Following last night’s 5-1 loss to Cleveland, Buck Showalter said that starter Kevin Gausman was “good.” But obviously he wasn’t good enough in a sense, as the Birds fell. Gausman’s line: 5.2 IP, 6 H, 3 R, 2 BB, 9 K.
Saying he wasn’t good enough is probably a bit harsh. Gausman came within one out of a quality start last night. Save for the fifth inning, he was very good last night. And in fairness, Cleveland’s a team that will paper cut you to death. They’re incredibly adept at placing the ball exactly where fielders aren’t playing. They live and die by bloops and blasts.
It’s a tough sell to argue that a starting pitcher wasn’t good enough when he struck out nine hitters. Especially in 5.2 innings. Oriole bats didn’t do Gausman any favors either, as the Birds couldn’t muster any runs until the bitter end.
Cleveland got on the board in the fifth on an RBI-double by Perez. As I said above, they’re very good at placing the ball right where the fielder’s aren’t. In this case Perez smacked it between Jones and Kim in the outfield, and it went all the way to the wall. The runner scored from first as a result. That was only one run, however Lindor’s two-run homer later in the inning gave Cleveland a 3-0 lead.
Cleveland is one of the few teams who can seemingly toe the line between small ball and power. Their innings start innocently enough, with a base hit or a walk here or there. But that’s all they seem to need. Somewhere else along the way, someone else comes up and either hits the ball over the wall or finds a way to drive that runner in. And when you have guys who can hit the ball exactly where they ain’t combined with speed on the base paths, and yes people will often score from first.
Lindor would also smack an RBI-single in the ninth, followed by another RBI-single by Kipnis. The O’s would get on the board in the last of the ninth on Jonathan Schoop‘s RBI-double, but it was too little too late. The O’s actually missed their opportunity back in the seventh when they had the bases loaded, and couldn’t score.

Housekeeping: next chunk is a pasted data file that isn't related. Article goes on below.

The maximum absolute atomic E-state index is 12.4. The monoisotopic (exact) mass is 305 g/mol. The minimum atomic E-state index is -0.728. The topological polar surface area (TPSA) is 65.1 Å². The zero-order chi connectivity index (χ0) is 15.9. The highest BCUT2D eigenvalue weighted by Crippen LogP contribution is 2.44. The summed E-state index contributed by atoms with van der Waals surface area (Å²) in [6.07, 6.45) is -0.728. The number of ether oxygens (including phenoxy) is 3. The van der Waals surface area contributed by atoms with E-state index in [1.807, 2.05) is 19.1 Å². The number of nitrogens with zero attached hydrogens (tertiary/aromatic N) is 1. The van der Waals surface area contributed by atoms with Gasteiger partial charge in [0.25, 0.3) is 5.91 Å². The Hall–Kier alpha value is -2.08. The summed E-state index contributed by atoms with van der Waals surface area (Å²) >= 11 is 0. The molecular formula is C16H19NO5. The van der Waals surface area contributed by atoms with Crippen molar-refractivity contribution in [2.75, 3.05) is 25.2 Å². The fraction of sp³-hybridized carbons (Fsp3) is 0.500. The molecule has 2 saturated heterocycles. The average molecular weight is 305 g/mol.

And that’s as much a part of the Orioles’ problems of late as anything else. Other teams are making the Birds pay when they make mistakes. When they went through a stretch where uncharacteristic errors were occurring in the infield, opponents were finding ways to score and thus hold the Birds accountable. But when presented with an opportunity such as the bases loaded with nobody out, the O’s are letting other teams off the hook.
And much of that is the thirst for power. Believe me folks, I’m a power guy. I don’t necessarily think that piece mealing runs together through sac flies and double-plays is efficient. It might get you a run here or there, but power gets you more. However other teams know that Oriole batters are swinging for the fences when they come up – especially with the bases loaded. So if in some instances they focused on just getting a hit as opposed to a homer, there might be more runs on the board here and there.
Buck Showalter will be leaving the team today to attend the birth of his grandson. So congratulations are in order for Buck and his entire family! John Russel will manage the team in Showalter’s absence, and he’ll (Showalter) rejoin the Orioles this weekend in Tampa.
The series with Cleveland concludes this evening at Camden Yards with the Birds trying to even it. Wade Miley gets the start for the Orioles, and he’ll be opposed by Cleveland’s Mike Clevinger. Game time is set for just after 7 PM.
As has been the case with a couple of other starters of late, Kevin Gausman put the Baltimore Orioles in a spot to win last night. And I say that contrary to what the final numbers may say. Gausman’s line: 5.2 IP, 9 H, 5 R, 3 BB, 7 K. That isn’t to say that he was perfect or couldn’t have been better – because that isn’t the case. But all you can ask of a starter is that he gives the team a chance to win, and Gausman did that.
Gausman ran into some trouble in the third when he loaded the bases and Fowler walked in a run. Piscotty then added a sac fly-RBI, and the O’s trailed 2-0. However Gausman did a good job of minimizing the damage to only two runs. And in fact, Machado’s sac fly-RBI in the last of the third brought the O’s to within 2-1.